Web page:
Benefits of Global and Regional Financial Integration in Latin America
Report

Benefits of Global and Regional Financial Integration in Latin America

IMF, 2017

Editorial Rating

8

Qualities

  • Analytical
  • Innovative
  • Background

Recommendation

Latin American countries, following a roller coaster of economic conditions in the 1980s and 1990s, began allowing global banks into their financial systems in 2000. But the international giants have been pulling out of these markets since the 2008 global crisis. According to this fresh perspective from economists Luc Eyraud, Diva Singh and Bennett Sutton, Latin American nations should seize the opportunity to strengthen their economies by creating regionally integrated financial infrastructures. getAbstract recommends this astute analysis to executives, investors and anyone interested in Latin America’s future.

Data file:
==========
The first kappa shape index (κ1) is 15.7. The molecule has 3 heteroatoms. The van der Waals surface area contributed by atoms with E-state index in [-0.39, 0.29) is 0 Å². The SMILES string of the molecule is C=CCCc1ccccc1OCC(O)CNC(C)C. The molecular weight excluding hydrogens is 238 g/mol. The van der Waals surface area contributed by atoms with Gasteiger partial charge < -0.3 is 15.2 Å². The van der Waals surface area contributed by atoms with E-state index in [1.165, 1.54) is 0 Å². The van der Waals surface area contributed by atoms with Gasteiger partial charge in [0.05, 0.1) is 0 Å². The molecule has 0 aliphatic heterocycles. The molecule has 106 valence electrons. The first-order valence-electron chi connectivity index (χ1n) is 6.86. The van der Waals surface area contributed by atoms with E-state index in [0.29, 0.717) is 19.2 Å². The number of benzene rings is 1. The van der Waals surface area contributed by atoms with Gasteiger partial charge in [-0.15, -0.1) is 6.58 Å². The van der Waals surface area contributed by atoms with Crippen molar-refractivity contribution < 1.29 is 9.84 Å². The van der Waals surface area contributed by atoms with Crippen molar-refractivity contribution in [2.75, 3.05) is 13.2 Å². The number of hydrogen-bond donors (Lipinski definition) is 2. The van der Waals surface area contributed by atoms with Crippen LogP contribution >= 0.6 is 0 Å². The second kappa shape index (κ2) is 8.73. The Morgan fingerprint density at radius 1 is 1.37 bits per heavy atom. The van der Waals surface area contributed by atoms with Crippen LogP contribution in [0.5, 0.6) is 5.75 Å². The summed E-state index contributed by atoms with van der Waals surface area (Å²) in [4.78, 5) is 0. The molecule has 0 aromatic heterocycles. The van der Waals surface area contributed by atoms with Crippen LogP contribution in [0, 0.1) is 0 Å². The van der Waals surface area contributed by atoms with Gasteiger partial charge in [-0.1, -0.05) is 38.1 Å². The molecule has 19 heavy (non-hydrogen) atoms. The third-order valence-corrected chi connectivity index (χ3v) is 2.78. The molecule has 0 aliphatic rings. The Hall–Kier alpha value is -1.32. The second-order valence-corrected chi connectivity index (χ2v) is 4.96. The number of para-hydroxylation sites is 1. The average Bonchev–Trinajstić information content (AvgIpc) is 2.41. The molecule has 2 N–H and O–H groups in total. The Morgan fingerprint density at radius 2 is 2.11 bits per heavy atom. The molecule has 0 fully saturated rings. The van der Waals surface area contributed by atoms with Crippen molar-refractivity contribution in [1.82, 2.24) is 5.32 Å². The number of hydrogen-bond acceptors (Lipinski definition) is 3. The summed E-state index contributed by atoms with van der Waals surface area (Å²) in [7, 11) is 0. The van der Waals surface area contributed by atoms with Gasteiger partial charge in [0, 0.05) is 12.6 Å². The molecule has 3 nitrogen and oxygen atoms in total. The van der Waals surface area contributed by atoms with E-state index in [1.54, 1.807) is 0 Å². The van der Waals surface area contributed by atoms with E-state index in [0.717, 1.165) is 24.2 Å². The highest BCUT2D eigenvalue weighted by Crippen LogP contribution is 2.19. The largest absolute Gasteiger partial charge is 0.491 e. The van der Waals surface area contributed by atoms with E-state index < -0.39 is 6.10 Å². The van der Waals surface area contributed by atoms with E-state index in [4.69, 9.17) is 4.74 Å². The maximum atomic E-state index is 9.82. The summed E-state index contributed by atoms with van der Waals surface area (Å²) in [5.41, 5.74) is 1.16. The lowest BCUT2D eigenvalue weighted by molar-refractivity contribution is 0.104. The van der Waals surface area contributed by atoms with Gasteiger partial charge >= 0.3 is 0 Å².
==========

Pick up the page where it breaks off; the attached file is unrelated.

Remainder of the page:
Summary

Around the turn of the 21st century, Latin American countries began welcoming into their economies global banks eager to do business in the region. In some cases, such as in Mexico and Uruguay, the big institutions came to dominate the local landscapes. The global banking behemoths brought investment capital, regulatory expertise and technology infrastructure improvements. But since the 2008 financial crisis, these banks have been leaving the region. Many Latin American nations are now coping with smaller and weaker financial systems during an economic downturn.

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About the Authors

Luc Eyraud, Diva Singh and Bennett Sutton are economists at the International Monetary Fund.


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